Buying Furniture Can Be Quite an Ordeal in Germany

Because of the paperwork and the taxes, and because everything else is simply different when you move to Germany, buying furniture takes a very long time. We are talking months of sleeping on the floor while waiting for your bed, and yes, this really happens.

German Stores Don’t Have Baggers, It’s a Bag Your Own Purchase Zone

Oh such a culture shock for most expats! You see, when you move to Germany, you will become an expert bagger with the ability to bag your purchases at the speed of light. If you are anything slower, you will get the stare of death from the cashier and from all the other people next in the grocery line to you.

There is No Such Thing as One Stop Shopping in Germany

When you move to Germany, expect to visit a few stores just to get ingredients for your dinner. There is a certain store for almost every category of item and often times a store will only carry certain brands or certain items. Not only that, but they are all usually closed on Sundays.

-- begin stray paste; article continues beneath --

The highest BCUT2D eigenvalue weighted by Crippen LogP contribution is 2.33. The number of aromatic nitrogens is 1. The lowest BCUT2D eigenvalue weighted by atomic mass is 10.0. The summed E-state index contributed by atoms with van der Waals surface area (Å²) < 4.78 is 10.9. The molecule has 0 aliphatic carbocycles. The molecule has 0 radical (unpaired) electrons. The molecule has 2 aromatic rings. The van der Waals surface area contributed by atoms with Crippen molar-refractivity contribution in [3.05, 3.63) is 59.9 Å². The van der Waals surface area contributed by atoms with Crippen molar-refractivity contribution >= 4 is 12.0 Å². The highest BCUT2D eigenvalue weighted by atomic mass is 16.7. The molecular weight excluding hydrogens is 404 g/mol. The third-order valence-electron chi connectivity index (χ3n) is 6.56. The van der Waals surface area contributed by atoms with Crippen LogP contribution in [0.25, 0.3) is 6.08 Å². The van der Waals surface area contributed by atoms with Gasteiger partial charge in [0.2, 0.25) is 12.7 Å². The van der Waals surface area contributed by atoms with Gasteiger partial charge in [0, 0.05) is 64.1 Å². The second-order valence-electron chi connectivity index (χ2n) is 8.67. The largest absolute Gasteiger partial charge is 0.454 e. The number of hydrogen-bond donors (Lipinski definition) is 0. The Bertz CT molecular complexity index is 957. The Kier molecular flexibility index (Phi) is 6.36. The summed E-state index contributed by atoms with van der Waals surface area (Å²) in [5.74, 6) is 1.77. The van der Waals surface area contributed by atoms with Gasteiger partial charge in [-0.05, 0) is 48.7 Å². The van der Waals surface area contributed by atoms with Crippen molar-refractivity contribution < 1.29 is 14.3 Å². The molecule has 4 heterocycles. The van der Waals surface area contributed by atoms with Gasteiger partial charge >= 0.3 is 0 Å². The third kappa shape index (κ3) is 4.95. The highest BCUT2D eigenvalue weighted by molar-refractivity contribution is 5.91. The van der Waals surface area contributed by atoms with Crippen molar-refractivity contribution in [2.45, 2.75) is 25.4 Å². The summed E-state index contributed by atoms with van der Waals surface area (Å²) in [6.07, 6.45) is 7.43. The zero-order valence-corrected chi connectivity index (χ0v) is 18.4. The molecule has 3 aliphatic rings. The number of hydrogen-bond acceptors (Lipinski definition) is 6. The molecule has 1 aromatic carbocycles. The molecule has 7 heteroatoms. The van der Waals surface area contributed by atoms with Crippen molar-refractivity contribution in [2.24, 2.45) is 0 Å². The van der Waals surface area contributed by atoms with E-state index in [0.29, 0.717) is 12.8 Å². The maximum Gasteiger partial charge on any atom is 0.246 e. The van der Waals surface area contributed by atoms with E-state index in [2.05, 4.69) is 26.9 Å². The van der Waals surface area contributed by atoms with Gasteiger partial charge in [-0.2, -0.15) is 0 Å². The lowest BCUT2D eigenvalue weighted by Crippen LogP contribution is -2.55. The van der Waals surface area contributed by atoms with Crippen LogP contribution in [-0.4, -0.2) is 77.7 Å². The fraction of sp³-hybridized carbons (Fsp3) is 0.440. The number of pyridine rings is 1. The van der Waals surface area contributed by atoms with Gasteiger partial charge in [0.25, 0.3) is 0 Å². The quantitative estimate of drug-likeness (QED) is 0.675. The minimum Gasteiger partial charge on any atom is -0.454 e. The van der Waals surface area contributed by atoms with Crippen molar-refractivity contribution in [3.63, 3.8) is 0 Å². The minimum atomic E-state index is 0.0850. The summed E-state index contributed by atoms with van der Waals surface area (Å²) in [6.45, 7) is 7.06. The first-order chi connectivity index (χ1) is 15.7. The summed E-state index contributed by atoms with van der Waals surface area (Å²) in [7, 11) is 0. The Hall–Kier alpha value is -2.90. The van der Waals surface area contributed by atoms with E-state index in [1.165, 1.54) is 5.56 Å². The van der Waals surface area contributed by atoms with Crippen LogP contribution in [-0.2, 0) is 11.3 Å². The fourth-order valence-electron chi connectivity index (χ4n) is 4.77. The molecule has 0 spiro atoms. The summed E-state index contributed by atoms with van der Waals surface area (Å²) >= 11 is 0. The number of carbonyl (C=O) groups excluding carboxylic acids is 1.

Germany Will Make You Fall In-Love with Asparagus

And you have no choice in this matter. Once a year, there is a period where asparagus invades Germany just like Beer for Oktoberfest. If you absolutely hate asparagus, you will be at risk of starvation around May when Spargel Season arrives, so you see, you have to fall in love with it.

Water is taken on a Whole New Level in Germany

Germans love sparkling water. Drinking tap water is considered a sin, and if you ask your hostess for water, don’t be surprised when it served to you fancy style!

You Need James Bond Level Driving Skills to Drive Around in Germany

Driving becomes a sport when you move to Germany. You need to learn how to have uncanny alertness to whiz around all the parked cars in narrow roads and to be constantly aware of the cyclists which can come from all directions. You will surely develop a sixth sense becoming an expert driver around here!

Being an expat is really fun, especially with a country like this Teutonic powerhouse to explore. Now that you’ve read all of this, you are now on your way to be very prepared to move to Germany! Who knows, you might even come up with your own list of must-knows for anyone wanting to explore this land.[...]

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15 Awesome Facts You Did Not Know About Germany